The Deferred Action for Childhood Arrivals (DACA) program was never intended to last forever. President Obama ordered it as a stopgap pending Congressional action, so as to protect immigrants who entered the U.S. unlawfully as children, without having made that choice themselves. Since 2012, DACA-eligible immigrants have paid fees to the U.S. government for a work permit and protection from deportation, all of which were renewable in two-year increments.
Although the Trump administration tried in various ways to end the DACA program, the federal courts stopped it from terminating DACA altogether. Until and unless Congress passes a permanent fix, however, DACA is a program that could be canceled entirely.
Recipients could eventually lose their right to be in the U.S. and their work authorization. If you received your work permit through the DACA program, it's understandable to have questions about what this means for your employment if you are already employed. This article discusses whether and how to approach the issue with your employer.
First, you do not have to proactively tell your U.S. employer that your Employment Authorization Document (EAD) will expire and that you will not be able to renew it when it does. Also, you do not have to tell your U.S. employer that you received your work authorization through the DACA program. However, your employer could find this out by checking your EAD. The eligibility category "(c)(33)" refers to a DACA work permit.
Most likely, when you were hired, you had to fill out a Form I-9, and you showed your identification documents and a copy of your work permit with its expiration date. Your employer will have that information on file. It's up to your employer to make sure that its employees are legally authorized to work in the United States. Many of them use a program called E-Verify for this purpose.
If your work permit expires and you continue to work, your employer will still be required to pay you wages and will use your Social Security Number to report wages and to pay any local, state, or federal taxes. Some employers are fine with this arrangement and lax about following federal laws that require checking the documentation of its workers.
If your employer has a human resources (HR) department, it's more likely that it will approach you with questions about your work authorization as the expiration date draws closer or if it has already expired.
If your employer asks you questions about your EAD expiration date, you should be honest. If there are other options to get a new work permit in the future, let your boss know that you are working on it.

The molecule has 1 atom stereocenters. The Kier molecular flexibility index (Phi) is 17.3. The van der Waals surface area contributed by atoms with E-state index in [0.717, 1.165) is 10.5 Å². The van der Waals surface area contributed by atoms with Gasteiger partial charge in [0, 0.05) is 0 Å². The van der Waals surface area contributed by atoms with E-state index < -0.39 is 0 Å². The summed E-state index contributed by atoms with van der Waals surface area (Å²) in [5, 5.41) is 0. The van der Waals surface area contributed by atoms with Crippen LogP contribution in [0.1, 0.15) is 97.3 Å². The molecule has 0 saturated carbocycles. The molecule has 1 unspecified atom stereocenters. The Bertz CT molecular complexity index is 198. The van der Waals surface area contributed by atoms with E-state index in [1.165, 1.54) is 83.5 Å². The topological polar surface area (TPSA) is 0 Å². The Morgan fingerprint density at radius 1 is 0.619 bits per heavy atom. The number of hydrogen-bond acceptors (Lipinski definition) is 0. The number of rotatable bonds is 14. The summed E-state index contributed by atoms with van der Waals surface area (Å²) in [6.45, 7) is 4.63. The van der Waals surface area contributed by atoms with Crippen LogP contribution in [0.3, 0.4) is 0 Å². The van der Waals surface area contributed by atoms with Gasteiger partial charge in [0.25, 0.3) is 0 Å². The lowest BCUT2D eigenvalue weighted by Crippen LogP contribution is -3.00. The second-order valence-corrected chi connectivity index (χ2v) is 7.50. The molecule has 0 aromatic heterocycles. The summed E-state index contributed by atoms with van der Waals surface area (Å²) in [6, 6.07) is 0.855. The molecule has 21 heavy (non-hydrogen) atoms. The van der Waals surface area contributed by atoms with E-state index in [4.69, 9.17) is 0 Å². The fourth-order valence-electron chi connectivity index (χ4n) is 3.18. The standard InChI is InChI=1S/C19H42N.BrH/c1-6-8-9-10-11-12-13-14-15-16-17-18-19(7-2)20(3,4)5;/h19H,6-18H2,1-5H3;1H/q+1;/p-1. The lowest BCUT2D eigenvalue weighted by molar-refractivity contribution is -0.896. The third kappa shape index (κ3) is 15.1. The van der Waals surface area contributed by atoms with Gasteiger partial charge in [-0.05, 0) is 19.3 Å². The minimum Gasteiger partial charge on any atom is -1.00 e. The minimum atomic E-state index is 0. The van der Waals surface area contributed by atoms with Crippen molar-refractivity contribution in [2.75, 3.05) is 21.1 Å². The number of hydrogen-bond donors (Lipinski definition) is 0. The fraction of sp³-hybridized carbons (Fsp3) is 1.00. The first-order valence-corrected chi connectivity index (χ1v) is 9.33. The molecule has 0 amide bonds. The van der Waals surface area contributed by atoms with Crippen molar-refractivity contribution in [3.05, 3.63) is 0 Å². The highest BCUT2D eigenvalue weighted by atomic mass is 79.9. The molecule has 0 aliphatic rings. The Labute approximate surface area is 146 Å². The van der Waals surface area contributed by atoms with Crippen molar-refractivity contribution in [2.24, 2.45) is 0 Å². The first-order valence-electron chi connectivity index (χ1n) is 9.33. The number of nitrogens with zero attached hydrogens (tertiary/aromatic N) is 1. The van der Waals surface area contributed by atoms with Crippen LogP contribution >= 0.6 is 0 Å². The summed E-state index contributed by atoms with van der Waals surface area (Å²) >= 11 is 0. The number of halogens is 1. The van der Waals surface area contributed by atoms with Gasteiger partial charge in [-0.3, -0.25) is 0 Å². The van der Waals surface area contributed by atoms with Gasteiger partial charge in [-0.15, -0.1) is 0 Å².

Unfortunately, your employer can legally terminate your employment once your work EAD expires. However, it does not have the right to discriminate against you in advance of your work permit expiration date. If your employer is threatening your employment simply because you are not permanently authorized to work in the U.S., you might be able to file a complaint.
Some immigrants might qualify for a work permit in some other way. For example, if you have recently married a U.S. citizen and your last entry to the U.S. was using a visa or other permitted form of entry, you could qualify to adjust status to permanent resident and receive an EAD while U.S. Citizenship and Immigration Services (USCIS) considers your marriage-based green card application.
Again, if your work permit expires before you receive a new one, you don't need to tell your employer about this. But if your employer asks, you should show any information to demonstrate that you applied for one, such as your DACA receipt notice and information about processing delays at USCIS. If your application is outside the processing time frame on the USCIS website, you should put in a service request.
You might be able to work out an agreement with your employer to keep your job. Try asking if your employer would be willing to place you on a leave of absence or suspend your employment rather than firing you. That way, you can return to work immediately once you receive your new work permit.
Talk to an experienced attorney for a full analysis of your situation, any reasonable strategies that might help you apply for some form of lawful immigration status other than DACA, and preparation of the relevant paperwork.